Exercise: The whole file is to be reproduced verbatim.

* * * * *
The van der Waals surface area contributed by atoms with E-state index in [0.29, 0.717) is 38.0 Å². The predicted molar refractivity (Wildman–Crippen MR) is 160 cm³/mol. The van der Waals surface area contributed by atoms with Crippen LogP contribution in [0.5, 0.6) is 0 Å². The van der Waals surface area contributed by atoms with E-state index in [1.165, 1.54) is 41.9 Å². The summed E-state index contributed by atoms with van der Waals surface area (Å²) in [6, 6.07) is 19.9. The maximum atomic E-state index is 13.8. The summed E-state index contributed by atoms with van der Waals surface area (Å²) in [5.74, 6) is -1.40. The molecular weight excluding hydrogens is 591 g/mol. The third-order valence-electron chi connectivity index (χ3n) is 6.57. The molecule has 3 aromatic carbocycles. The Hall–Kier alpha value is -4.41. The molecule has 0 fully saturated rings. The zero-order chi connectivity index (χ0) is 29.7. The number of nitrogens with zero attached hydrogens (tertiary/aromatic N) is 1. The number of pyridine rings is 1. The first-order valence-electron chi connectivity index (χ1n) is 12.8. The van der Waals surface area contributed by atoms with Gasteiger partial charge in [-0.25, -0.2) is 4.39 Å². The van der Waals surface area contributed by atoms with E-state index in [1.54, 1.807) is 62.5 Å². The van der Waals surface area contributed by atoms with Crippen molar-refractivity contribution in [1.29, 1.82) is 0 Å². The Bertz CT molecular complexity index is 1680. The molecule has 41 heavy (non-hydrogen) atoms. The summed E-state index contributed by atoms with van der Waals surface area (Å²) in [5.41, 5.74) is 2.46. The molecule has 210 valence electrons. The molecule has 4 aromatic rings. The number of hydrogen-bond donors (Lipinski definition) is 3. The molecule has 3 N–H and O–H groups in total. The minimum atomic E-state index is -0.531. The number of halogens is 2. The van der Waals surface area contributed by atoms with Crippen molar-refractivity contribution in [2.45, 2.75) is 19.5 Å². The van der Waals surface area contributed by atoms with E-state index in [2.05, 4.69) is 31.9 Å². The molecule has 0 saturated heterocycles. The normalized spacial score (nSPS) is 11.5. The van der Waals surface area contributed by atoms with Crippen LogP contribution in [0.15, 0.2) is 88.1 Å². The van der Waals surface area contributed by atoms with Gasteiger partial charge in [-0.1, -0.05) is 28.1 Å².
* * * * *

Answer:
The van der Waals surface area contributed by atoms with E-state index in [0.29, 0.717) is 38.0 Å². The predicted molar refractivity (Wildman–Crippen MR) is 160 cm³/mol. The van der Waals surface area contributed by atoms with Crippen LogP contribution in [0.5, 0.6) is 0 Å². The van der Waals surface area contributed by atoms with E-state index in [1.165, 1.54) is 41.9 Å². The summed E-state index contributed by atoms with van der Waals surface area (Å²) in [6, 6.07) is 19.9. The maximum atomic E-state index is 13.8. The summed E-state index contributed by atoms with van der Waals surface area (Å²) in [5.74, 6) is -1.40. The molecular weight excluding hydrogens is 591 g/mol. The third-order valence-electron chi connectivity index (χ3n) is 6.57. The molecule has 3 aromatic carbocycles. The Hall–Kier alpha value is -4.41. The molecule has 0 fully saturated rings. The zero-order chi connectivity index (χ0) is 29.7. The number of nitrogens with zero attached hydrogens (tertiary/aromatic N) is 1. The number of pyridine rings is 1. The first-order valence-electron chi connectivity index (χ1n) is 12.8. The van der Waals surface area contributed by atoms with Gasteiger partial charge in [-0.25, -0.2) is 4.39 Å². The van der Waals surface area contributed by atoms with E-state index in [1.54, 1.807) is 62.5 Å². The van der Waals surface area contributed by atoms with Crippen molar-refractivity contribution in [1.29, 1.82) is 0 Å². The Bertz CT molecular complexity index is 1680. The molecule has 41 heavy (non-hydrogen) atoms. The summed E-state index contributed by atoms with van der Waals surface area (Å²) in [5.41, 5.74) is 2.46. The molecule has 210 valence electrons. The molecule has 4 aromatic rings. The number of hydrogen-bond donors (Lipinski definition) is 3. The molecule has 3 N–H and O–H groups in total. The minimum atomic E-state index is -0.531. The number of halogens is 2. The van der Waals surface area contributed by atoms with Crippen molar-refractivity contribution in [2.45, 2.75) is 19.5 Å². The van der Waals surface area contributed by atoms with E-state index in [2.05, 4.69) is 31.9 Å². The molecule has 0 saturated heterocycles. The normalized spacial score (nSPS) is 11.5. The van der Waals surface area contributed by atoms with Crippen LogP contribution in [0.15, 0.2) is 88.1 Å². The van der Waals surface area contributed by atoms with Gasteiger partial charge in [-0.1, -0.05) is 28.1 Å².